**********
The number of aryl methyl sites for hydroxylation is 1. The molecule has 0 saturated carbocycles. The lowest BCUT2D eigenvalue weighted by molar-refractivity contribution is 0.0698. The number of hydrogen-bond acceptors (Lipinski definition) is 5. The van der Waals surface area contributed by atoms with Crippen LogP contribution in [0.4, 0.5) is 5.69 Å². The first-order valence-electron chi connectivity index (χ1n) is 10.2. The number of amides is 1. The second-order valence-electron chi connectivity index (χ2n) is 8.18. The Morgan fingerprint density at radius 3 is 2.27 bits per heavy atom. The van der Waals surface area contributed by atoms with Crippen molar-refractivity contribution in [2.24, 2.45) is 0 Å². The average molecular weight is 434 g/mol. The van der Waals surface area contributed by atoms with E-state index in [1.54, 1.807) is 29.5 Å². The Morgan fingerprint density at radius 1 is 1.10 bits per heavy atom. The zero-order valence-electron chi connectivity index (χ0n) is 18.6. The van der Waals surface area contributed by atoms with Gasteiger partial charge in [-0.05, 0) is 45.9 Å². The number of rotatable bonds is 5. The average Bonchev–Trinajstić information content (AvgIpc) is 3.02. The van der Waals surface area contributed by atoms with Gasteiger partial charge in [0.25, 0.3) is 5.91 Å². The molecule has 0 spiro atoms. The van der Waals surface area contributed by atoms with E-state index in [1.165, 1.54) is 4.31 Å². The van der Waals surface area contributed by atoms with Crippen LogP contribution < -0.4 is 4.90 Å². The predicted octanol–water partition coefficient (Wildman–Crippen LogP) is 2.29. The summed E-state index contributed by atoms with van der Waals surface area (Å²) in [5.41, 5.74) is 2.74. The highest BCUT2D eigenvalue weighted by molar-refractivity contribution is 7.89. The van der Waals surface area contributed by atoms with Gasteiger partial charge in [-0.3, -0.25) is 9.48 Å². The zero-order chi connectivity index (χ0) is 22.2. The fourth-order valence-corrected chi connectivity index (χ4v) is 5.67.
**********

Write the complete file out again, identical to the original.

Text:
The number of aryl methyl sites for hydroxylation is 1. The molecule has 0 saturated carbocycles. The lowest BCUT2D eigenvalue weighted by molar-refractivity contribution is 0.0698. The number of hydrogen-bond acceptors (Lipinski definition) is 5. The van der Waals surface area contributed by atoms with Crippen LogP contribution in [0.4, 0.5) is 5.69 Å². The first-order valence-electron chi connectivity index (χ1n) is 10.2. The number of amides is 1. The second-order valence-electron chi connectivity index (χ2n) is 8.18. The Morgan fingerprint density at radius 3 is 2.27 bits per heavy atom. The van der Waals surface area contributed by atoms with Crippen molar-refractivity contribution in [2.24, 2.45) is 0 Å². The average molecular weight is 434 g/mol. The van der Waals surface area contributed by atoms with E-state index in [1.54, 1.807) is 29.5 Å². The Morgan fingerprint density at radius 1 is 1.10 bits per heavy atom. The zero-order valence-electron chi connectivity index (χ0n) is 18.6. The van der Waals surface area contributed by atoms with Gasteiger partial charge in [-0.05, 0) is 45.9 Å². The number of rotatable bonds is 5. The average Bonchev–Trinajstić information content (AvgIpc) is 3.02. The van der Waals surface area contributed by atoms with Gasteiger partial charge in [0.25, 0.3) is 5.91 Å². The molecule has 0 spiro atoms. The van der Waals surface area contributed by atoms with E-state index in [1.165, 1.54) is 4.31 Å². The van der Waals surface area contributed by atoms with Crippen LogP contribution < -0.4 is 4.90 Å². The predicted octanol–water partition coefficient (Wildman–Crippen LogP) is 2.29. The summed E-state index contributed by atoms with van der Waals surface area (Å²) in [5.41, 5.74) is 2.74. The highest BCUT2D eigenvalue weighted by molar-refractivity contribution is 7.89. The van der Waals surface area contributed by atoms with Gasteiger partial charge in [-0.3, -0.25) is 9.48 Å². The zero-order chi connectivity index (χ0) is 22.2. The fourth-order valence-corrected chi connectivity index (χ4v) is 5.67.